The traditions of this canton affirm, that they are descendants of the original family of Iroquois, who began their existence, or their nationality, at least at or near the falls of the Oswego. After the migration of the parent tribe towards the sea, and their return west and separation into tribes, this band went on west till they reached Lake Erie. From hence they traveled southwest till they reached the Mississippi. Part of them crossed the river, and they were thus divided. Those who went over, became, in time, the enemies of such as remained on its eastern banks, and were finally lost and for gotten from their memory. Terenyawagon, the Holder of the Heavens, who was the patron of the home bands, did not fail, in this crisis, to direct their way also. After giving them practical instructions in war and hunting, he guided their footsteps in their journies, south and east, until they had crossed the Alleghanies, and reached the shores of the sea, on the coasts which are now called the Carolinas. They were directed to fix their residence on the banks of the Cau-tan-o, that is, a Pine in the water, now called Neuse River, in North Carolina. By this time their language was altered, but not so much but that they could understand each other. Here Terenyawagon left them to hunt, increase and prosper, whilst he returned to direct the remaining Five Nations to form their confederacy. Thus far the Tuscarora annalist. History picks up the Tuscaroras precisely where tradition and fable leave them. On the settlement of Virginia and the Carolinas, they were...

Vestiges of an Ancient Elliptical Work at Canandaigua

The Senecas deduce their descent from a noted eminence, bearing the title of “Fort Hill” at the head of the sylvan expanse of Canandaigua Lake. The term of Fort Hill, is however, not confined to that spot, but is, as in the work under consideration, one of common occurrence, in sundry parts of the ancient and extended area of the Six Nations. The subjoined sketch denotes the vestiges of an ancient stronghold of the Senecas, of an elliptical form, on elevated lands about a mile northerly from the village. This work has been nearly obliterated by the plough. The only portions of the ancient wall yet remaining, are indicated by the letters B. B. At A, a dwelling house has been erected, flanked by gardens. C, is a turnpike or rectangular town road, passing over the apex of the elevation. The dotted ellipses, through these grounds, are laid down from tradition rather than from any well defined vestiges in these fields of the original wall yet visible. D,D, represents a native forest. Judging from the curves of the portions of wall entire at B, B, in connection with the era pointed out by the occupant, this work may have had a circumference of one thousand feet. It occupied a commanding site. The sections of the wall remaining, denote the labor of many hands, and if this rampart was crowned with palisades, and secured in the usual manner with gates, it must not only have furnished a garrison to a large body of warriors, but have been a work of much strength. In excavating the grounds for the road, in...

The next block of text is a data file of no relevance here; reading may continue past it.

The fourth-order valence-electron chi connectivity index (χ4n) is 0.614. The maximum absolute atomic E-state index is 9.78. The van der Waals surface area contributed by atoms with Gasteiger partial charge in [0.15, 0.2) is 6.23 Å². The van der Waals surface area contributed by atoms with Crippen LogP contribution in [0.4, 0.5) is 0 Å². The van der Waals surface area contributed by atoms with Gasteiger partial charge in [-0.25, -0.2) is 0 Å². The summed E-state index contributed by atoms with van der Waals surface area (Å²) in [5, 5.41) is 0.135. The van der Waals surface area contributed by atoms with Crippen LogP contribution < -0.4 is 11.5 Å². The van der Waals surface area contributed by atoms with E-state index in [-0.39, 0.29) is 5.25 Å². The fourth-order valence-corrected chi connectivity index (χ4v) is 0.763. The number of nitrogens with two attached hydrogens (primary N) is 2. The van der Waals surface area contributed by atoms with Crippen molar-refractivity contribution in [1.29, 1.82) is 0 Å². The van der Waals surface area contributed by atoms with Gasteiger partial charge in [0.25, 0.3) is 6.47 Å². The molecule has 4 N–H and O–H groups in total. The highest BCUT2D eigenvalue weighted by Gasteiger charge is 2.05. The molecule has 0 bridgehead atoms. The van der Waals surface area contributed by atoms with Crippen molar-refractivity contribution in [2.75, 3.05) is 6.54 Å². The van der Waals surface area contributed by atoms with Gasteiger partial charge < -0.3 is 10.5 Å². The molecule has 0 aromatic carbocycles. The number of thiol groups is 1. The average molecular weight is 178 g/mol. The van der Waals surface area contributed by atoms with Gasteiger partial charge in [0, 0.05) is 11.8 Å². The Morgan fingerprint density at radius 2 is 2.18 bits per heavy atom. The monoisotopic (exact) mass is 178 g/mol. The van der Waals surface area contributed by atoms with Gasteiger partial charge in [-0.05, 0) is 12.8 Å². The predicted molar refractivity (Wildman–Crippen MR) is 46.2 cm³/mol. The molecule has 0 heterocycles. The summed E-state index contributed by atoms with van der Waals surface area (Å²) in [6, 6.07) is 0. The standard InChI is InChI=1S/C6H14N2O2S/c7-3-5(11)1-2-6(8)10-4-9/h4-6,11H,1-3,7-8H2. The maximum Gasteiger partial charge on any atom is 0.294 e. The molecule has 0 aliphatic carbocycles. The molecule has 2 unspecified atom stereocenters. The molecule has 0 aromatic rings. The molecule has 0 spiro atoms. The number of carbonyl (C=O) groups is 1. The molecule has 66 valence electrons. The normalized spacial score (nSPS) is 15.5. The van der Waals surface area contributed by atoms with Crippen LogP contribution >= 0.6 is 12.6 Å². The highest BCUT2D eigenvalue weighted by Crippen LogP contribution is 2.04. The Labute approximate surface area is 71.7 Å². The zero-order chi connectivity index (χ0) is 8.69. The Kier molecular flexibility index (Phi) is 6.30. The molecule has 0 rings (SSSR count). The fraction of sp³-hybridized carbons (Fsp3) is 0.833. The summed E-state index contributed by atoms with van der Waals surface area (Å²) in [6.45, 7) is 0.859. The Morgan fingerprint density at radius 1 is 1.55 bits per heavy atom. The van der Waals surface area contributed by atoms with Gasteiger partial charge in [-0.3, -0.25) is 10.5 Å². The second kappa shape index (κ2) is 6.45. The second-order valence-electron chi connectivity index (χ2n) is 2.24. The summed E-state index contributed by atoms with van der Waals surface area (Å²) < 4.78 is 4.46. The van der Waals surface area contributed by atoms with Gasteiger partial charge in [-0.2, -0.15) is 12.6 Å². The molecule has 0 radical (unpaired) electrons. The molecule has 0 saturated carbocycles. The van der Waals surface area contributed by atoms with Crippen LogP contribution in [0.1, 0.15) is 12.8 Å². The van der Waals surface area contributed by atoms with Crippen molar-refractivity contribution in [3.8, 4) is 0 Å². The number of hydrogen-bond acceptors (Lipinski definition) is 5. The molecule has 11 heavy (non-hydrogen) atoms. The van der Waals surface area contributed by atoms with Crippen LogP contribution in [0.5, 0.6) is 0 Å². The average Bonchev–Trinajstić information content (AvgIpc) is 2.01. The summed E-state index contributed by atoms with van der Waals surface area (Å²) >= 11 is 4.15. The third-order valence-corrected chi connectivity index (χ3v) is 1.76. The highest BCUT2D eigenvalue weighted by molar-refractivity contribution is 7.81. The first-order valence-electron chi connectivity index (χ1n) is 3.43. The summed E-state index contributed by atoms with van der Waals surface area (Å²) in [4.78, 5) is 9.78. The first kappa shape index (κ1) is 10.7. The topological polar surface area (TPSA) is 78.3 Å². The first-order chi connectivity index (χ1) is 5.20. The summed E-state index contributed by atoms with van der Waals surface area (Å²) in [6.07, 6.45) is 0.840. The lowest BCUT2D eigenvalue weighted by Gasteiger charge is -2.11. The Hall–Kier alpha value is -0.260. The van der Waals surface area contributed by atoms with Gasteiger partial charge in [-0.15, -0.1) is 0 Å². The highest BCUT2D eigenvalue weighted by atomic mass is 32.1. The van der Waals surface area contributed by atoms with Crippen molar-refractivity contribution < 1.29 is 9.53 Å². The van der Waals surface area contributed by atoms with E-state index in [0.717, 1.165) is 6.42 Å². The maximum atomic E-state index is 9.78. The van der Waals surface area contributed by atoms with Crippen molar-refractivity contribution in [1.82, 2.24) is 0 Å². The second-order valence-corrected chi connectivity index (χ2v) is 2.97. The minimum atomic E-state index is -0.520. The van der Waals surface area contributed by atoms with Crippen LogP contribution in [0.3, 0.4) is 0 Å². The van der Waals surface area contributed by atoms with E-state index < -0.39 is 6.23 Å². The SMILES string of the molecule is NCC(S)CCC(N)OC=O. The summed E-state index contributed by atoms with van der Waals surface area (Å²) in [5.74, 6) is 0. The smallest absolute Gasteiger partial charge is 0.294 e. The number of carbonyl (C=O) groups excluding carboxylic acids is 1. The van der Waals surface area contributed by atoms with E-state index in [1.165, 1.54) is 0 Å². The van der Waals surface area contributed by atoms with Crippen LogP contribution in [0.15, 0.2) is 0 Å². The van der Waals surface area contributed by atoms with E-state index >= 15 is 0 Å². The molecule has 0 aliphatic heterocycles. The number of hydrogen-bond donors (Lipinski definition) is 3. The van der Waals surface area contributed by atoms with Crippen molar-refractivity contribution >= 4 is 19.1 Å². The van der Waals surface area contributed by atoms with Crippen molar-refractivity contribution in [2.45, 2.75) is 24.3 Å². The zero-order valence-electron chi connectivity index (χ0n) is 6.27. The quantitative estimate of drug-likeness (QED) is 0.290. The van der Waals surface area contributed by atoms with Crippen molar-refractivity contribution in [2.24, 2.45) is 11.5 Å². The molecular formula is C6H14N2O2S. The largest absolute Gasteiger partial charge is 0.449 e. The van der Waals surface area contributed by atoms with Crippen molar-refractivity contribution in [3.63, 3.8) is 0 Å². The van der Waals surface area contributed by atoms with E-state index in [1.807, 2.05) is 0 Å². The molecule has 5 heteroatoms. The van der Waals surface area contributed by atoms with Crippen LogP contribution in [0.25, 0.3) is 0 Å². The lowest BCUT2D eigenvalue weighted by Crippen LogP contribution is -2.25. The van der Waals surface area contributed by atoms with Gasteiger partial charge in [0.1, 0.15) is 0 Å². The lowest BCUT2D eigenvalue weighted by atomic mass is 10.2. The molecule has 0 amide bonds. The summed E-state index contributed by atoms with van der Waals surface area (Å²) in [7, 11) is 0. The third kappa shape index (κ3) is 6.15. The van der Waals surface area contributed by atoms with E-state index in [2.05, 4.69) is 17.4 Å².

Archeology

In considering the subject of American antiquities it may facilitate the object, to erect separate eras of occupancy, to which the facts may be referred. Such a division of the great and almost unknown period, which preceded the arrival of Europeans, will at least serve as convenient points to concentrate, arrange and compare the facts and evidences brought forward; and may enable the observer, the better to proceed in any future attempts to generalize. There appear to have been three eras in the aboriginal occupancy of the continent, or more strictly speaking, three conditions of occupancy, which may be conveniently grouped as eras, although the precise limits of them, may be matters of some uncertainty. To make this uncertainty less than it now is, and to erect these eras on probable foundations, the proofs drawn from monuments, mounds, fortifications, ditches, earth-works, barrows, implements of art, and what ever other kind of evidence antiquity affords, may, it is thought, be gathered together in something like this shape, namely: Vestiges and proofs of the original era of the aboriginal migration from other parts of the globe. These, so far as arts or evidences of a material character are denoted, must necessarily be exceedingly limited, if any, of undoubted authenticity, shall indeed now be found. The departments of physiology, and philology, which have heretofore constituted the principal topics of research, are still an attractive, and by no means a closed field. Proofs and vestiges of their continental migrations, wars, affinities and general ethnological characteristics, prior to the discovery of the continent. Such are the grouping of languages; the similarity, or dissimilarity of...

Antiquities of Pompey and Adjacent Parts of Onondaga County